Every year the Schwippy Christmass Tree is turned on and streamed to the world, allowing anyone who wants to the ability to turn the Christmas lights on or off. During the Christmas season, check it out at Tree.Schwippy.com
The technology used to control the tree is actually quite lo-tech. I have been using nothing but X10 technology. While a good relay/triac controller hooked up to the computer would be nice, you just cant beat the simplicity of X10.
Each different strand of Christmas lights has its own X10 lamp module and address, in this case G5, G6, and G7. There are 3 strands of lights per color. The lights are wired in series - one plugged into the end of the other - so all you see here is the head strand being plugged into each X10 module. X10 lamp modules were chosen over appliance modules so the lights would fade in and out instead of instantly turn on or off. It makes for a much more plesant scene. All the X10 modules are simply plugged into a power strip behind the tree out of sight.
The main controlling aspect of the entire system is the X10 computer interface module (Model CM11A). It is hooked up to a server running Ubuntu that is turned on all the time.
Since X10 is a power-line radio protocol, I dont have to have the equipment running in the same place, as long as they are on the same power grid (within a certain length, of course). The computer is in one room, while the tree is in a completely seperate room.
The computer sends a simple serial string to the CM11A module, which then translates the command into an X10 command and injects it onto the power grid for any receivers to capture. Unlike other X10 transmitters, the CM11A doesnt have to be locked down to one house code (The letter part of the code). Any house code and any unit code command can be sent from the computer.
The main html file that hosts the tree's page (Located at tree.schwippy.com) is hosted on an off-site server. If you are interested in the client-side scripting, just view the source of that file. On that page are the buttons that control the lights. Instead of the offsite server controlling the lights, it instead contacts a computer I have set up at home. The PHP file that is called on that computer is located below.
As you can see, when it detects that a user is trying to issue a command to turn a light on or off, the php file simply executes a commant on the shell of the computer. In this case, "heyu". Heyu is a great program written specifically for controlling X10 related hardware. In its simplest form, which is what is being used here, Heyu is executed as heyu <command> <address>. Issuing a the command "heyu on G2" will turn on any appliance that is hooked up to an X10 module with the code set to G-2.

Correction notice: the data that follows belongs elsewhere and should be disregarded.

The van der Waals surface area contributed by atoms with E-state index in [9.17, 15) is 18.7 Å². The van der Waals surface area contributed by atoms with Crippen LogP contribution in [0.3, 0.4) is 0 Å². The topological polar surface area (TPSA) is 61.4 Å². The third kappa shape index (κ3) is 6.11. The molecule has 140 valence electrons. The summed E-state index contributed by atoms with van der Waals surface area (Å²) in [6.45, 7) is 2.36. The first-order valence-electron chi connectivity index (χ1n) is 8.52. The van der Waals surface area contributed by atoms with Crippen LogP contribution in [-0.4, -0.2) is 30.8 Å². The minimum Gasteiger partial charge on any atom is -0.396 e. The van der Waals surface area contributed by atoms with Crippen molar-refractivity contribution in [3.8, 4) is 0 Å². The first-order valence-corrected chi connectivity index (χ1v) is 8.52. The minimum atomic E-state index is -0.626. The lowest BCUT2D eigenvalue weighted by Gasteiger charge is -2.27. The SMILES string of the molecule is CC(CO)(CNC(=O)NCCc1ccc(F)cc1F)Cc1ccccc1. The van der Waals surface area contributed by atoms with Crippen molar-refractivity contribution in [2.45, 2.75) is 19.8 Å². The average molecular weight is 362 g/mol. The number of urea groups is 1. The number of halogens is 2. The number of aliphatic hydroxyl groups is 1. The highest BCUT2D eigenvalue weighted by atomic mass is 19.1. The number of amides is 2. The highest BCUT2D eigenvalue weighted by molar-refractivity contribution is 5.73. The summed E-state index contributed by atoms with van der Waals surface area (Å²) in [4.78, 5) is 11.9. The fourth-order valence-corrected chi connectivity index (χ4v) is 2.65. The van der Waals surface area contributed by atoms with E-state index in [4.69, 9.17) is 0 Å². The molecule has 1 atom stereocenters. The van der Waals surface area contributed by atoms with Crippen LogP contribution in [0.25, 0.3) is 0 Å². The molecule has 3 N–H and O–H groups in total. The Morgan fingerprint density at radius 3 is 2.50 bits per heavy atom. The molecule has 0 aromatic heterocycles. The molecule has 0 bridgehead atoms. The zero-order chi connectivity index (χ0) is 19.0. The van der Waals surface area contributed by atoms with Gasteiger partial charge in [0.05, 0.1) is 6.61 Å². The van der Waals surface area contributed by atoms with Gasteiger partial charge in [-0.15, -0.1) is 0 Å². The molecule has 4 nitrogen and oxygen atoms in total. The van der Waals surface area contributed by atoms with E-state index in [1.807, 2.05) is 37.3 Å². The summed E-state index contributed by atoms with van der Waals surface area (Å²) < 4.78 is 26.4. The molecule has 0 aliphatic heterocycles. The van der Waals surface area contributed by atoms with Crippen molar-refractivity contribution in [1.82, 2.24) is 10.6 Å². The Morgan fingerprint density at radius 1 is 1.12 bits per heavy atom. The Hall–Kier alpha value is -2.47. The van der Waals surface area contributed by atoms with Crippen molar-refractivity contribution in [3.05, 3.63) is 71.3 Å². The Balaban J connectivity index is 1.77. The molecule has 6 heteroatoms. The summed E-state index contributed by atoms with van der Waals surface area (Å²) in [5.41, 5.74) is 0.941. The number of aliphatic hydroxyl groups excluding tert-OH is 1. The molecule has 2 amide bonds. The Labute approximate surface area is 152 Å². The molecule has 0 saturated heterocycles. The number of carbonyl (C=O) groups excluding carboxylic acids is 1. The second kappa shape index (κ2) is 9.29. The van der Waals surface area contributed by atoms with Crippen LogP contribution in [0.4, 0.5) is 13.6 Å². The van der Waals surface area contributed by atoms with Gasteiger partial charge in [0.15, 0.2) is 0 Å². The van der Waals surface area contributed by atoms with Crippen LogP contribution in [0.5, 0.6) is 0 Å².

Heyu needs to be compiled manually, so if you're trying to get it installed, make sure you know how to do this before hand. Once you have it installed, you will be able to use this for pretty much any home-automation project you can think of when it comes to scripting your house.
Also a thing to note, if you are using this script above, you will need to give the web user the privledge to execute the heyu command on the system. Make sure you have your system set up securely before opening any execution privledges.
Why it was done
The Schwippy Christmas Tree was inspired by Alek's controllable Christmas light setup. Definately check out his website at www.Komar.org. As well as doing controllable Christmas lights, he also does controllable Halloween decorations. All his proceeds go towards donations for researching Celiac Disease, which both his kids have.
My project was not done to try and 'one-up' Alek's, but rather just because it seemed like a fun project to do. It didn't seem to require a lot of effort (which it didn't), it was something that had high WAF (Wife Acceptance Factor), and just in general seemed like something people would enjoy (which they do).
This shows how much money I spent on the tree the first year setting it up. Each subsequent year it obviously only costs me the price of a new tree.
|Tree||We all know they vary in price||89.00|
|X10 Lamp Modules||One for each color (4 @ $12 ea.)||48.00|
|X10 CM11A Module||Try looking on Amazon||15.00|
|Christmas Lights||3 strands per color @ $4 each strand||48.00|